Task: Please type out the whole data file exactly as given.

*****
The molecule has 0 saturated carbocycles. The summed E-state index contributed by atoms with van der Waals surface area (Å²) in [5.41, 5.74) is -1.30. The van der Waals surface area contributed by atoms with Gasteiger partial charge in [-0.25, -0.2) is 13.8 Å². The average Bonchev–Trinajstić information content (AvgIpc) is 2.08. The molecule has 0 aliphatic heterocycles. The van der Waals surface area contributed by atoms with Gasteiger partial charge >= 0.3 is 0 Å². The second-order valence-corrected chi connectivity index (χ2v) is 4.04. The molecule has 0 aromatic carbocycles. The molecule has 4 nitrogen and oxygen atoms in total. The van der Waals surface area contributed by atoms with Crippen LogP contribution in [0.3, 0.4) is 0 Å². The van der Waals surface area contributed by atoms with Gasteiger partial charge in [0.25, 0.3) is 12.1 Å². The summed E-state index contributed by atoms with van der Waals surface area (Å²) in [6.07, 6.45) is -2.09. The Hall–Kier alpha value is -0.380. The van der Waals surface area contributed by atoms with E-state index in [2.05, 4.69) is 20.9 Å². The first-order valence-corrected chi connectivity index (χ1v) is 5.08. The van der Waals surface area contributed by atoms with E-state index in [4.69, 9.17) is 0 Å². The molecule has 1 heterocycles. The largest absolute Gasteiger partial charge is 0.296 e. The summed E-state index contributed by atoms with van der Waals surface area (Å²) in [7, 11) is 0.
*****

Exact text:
The molecule has 0 saturated carbocycles. The summed E-state index contributed by atoms with van der Waals surface area (Å²) in [5.41, 5.74) is -1.30. The van der Waals surface area contributed by atoms with Gasteiger partial charge in [-0.25, -0.2) is 13.8 Å². The average Bonchev–Trinajstić information content (AvgIpc) is 2.08. The molecule has 0 aliphatic heterocycles. The van der Waals surface area contributed by atoms with Gasteiger partial charge >= 0.3 is 0 Å². The second-order valence-corrected chi connectivity index (χ2v) is 4.04. The molecule has 0 aromatic carbocycles. The molecule has 4 nitrogen and oxygen atoms in total. The van der Waals surface area contributed by atoms with Crippen LogP contribution in [0.3, 0.4) is 0 Å². The van der Waals surface area contributed by atoms with Gasteiger partial charge in [0.25, 0.3) is 12.1 Å². The summed E-state index contributed by atoms with van der Waals surface area (Å²) in [6.07, 6.45) is -2.09. The Hall–Kier alpha value is -0.380. The van der Waals surface area contributed by atoms with E-state index in [2.05, 4.69) is 20.9 Å². The first-order valence-corrected chi connectivity index (χ1v) is 5.08. The van der Waals surface area contributed by atoms with E-state index in [4.69, 9.17) is 0 Å². The molecule has 1 heterocycles. The largest absolute Gasteiger partial charge is 0.296 e. The summed E-state index contributed by atoms with van der Waals surface area (Å²) in [7, 11) is 0.